Are the ideas defining the intentional community grassroots or are they ideas and alternative modes of living brought in from outside?

Why did the community form?

What does the community promote?

Why does the community need to exist? Or rather, is its existence necessary?

As a way to keep exploring some of these questions, I visited Auroville, a social experiment started in the late 1900s in South India. At Auroville, the movement towards a more sustainable ecology has become a fundamental component to the makeup of their community. What you find in Auroville is a dramatic diversity of expectations and visions for the future of human-kind, both material and non-material. Perhaps what remains from their proclaimed utopian roots is the community’s aspiration for human unity, self-growth, and the principles outlined by founder, “The Mother.” Their vision states that it “wants to be a universal town where men and women of all countries are able to live in peace and progressive harmony above all creeds, all politics and all nationalities. The purpose of Auroville is to realize human unity.” [3]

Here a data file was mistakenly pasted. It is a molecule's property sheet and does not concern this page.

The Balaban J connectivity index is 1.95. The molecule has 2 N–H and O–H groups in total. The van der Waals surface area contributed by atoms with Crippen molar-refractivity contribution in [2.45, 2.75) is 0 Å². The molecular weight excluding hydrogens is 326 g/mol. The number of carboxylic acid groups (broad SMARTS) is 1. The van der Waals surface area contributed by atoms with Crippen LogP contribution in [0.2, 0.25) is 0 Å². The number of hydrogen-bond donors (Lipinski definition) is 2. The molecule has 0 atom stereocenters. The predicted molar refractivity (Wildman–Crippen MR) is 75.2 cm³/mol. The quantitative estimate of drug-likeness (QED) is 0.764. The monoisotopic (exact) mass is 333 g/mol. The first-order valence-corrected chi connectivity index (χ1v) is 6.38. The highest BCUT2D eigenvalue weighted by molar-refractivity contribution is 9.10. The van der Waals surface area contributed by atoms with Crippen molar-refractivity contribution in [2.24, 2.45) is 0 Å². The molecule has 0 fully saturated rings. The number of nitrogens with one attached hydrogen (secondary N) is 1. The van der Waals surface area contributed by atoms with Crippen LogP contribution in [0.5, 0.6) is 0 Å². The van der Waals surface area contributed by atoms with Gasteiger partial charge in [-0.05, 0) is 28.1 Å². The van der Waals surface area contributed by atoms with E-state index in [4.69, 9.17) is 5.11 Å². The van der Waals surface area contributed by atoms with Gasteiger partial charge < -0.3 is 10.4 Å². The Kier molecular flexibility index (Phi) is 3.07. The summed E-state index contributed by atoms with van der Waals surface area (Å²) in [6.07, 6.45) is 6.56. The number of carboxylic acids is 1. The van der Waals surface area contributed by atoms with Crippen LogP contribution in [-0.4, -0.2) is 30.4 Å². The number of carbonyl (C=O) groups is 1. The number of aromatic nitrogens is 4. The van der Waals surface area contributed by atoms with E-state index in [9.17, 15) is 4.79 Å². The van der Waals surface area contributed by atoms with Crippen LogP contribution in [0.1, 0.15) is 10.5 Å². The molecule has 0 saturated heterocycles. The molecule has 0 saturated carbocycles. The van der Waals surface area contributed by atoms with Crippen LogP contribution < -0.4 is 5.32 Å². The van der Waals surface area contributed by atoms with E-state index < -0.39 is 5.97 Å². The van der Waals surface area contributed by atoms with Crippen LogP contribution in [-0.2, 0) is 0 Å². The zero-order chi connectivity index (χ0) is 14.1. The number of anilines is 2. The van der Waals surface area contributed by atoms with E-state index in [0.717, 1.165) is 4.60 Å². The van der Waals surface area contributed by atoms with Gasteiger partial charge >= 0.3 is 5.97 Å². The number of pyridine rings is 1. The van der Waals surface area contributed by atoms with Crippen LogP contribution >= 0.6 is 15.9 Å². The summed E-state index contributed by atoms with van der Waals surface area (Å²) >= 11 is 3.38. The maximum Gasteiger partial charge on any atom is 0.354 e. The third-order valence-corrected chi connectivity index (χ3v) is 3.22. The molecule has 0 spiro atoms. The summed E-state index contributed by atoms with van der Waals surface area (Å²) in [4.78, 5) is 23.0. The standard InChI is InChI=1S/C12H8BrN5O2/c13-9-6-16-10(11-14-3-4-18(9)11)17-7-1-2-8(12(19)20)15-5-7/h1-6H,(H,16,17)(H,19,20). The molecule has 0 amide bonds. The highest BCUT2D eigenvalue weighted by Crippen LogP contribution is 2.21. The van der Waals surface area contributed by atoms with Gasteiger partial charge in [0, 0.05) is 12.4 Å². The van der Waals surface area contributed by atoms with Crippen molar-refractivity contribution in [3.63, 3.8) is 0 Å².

Matrimandir, a physical entity symbolizing the values of Auroville. Picture credit: www.auroville.org